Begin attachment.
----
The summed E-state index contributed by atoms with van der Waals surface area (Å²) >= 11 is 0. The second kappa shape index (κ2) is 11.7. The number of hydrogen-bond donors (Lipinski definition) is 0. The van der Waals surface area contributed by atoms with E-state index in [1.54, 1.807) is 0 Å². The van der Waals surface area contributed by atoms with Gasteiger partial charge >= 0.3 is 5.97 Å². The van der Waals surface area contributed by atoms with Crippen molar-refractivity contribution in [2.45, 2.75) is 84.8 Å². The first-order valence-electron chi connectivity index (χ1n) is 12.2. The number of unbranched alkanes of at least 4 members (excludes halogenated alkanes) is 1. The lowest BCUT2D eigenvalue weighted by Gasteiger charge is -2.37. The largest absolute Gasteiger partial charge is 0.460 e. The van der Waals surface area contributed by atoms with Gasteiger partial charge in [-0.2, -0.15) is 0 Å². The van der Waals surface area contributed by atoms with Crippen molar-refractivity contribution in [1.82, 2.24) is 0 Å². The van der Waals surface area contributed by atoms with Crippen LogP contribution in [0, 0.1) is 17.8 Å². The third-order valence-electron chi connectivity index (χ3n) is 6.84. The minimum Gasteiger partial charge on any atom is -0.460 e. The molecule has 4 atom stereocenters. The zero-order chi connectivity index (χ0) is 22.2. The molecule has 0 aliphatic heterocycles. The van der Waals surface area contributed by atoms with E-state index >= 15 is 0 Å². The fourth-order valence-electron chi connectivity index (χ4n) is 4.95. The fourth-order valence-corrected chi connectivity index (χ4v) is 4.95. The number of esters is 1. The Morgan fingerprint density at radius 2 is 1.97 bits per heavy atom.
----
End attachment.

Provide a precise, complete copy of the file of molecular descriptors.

The summed E-state index contributed by atoms with van der Waals surface area (Å²) >= 11 is 0. The second kappa shape index (κ2) is 11.7. The number of hydrogen-bond donors (Lipinski definition) is 0. The van der Waals surface area contributed by atoms with E-state index in [1.54, 1.807) is 0 Å². The van der Waals surface area contributed by atoms with Gasteiger partial charge >= 0.3 is 5.97 Å². The van der Waals surface area contributed by atoms with Crippen molar-refractivity contribution in [2.45, 2.75) is 84.8 Å². The first-order valence-electron chi connectivity index (χ1n) is 12.2. The number of unbranched alkanes of at least 4 members (excludes halogenated alkanes) is 1. The lowest BCUT2D eigenvalue weighted by Gasteiger charge is -2.37. The largest absolute Gasteiger partial charge is 0.460 e. The van der Waals surface area contributed by atoms with Gasteiger partial charge in [-0.2, -0.15) is 0 Å². The van der Waals surface area contributed by atoms with Crippen molar-refractivity contribution in [1.82, 2.24) is 0 Å². The van der Waals surface area contributed by atoms with Crippen LogP contribution in [0, 0.1) is 17.8 Å². The third-order valence-electron chi connectivity index (χ3n) is 6.84. The minimum Gasteiger partial charge on any atom is -0.460 e. The molecule has 4 atom stereocenters. The zero-order chi connectivity index (χ0) is 22.2. The molecule has 0 aliphatic heterocycles. The van der Waals surface area contributed by atoms with E-state index >= 15 is 0 Å². The fourth-order valence-electron chi connectivity index (χ4n) is 4.95. The fourth-order valence-corrected chi connectivity index (χ4v) is 4.95. The number of esters is 1. The Morgan fingerprint density at radius 2 is 1.97 bits per heavy atom.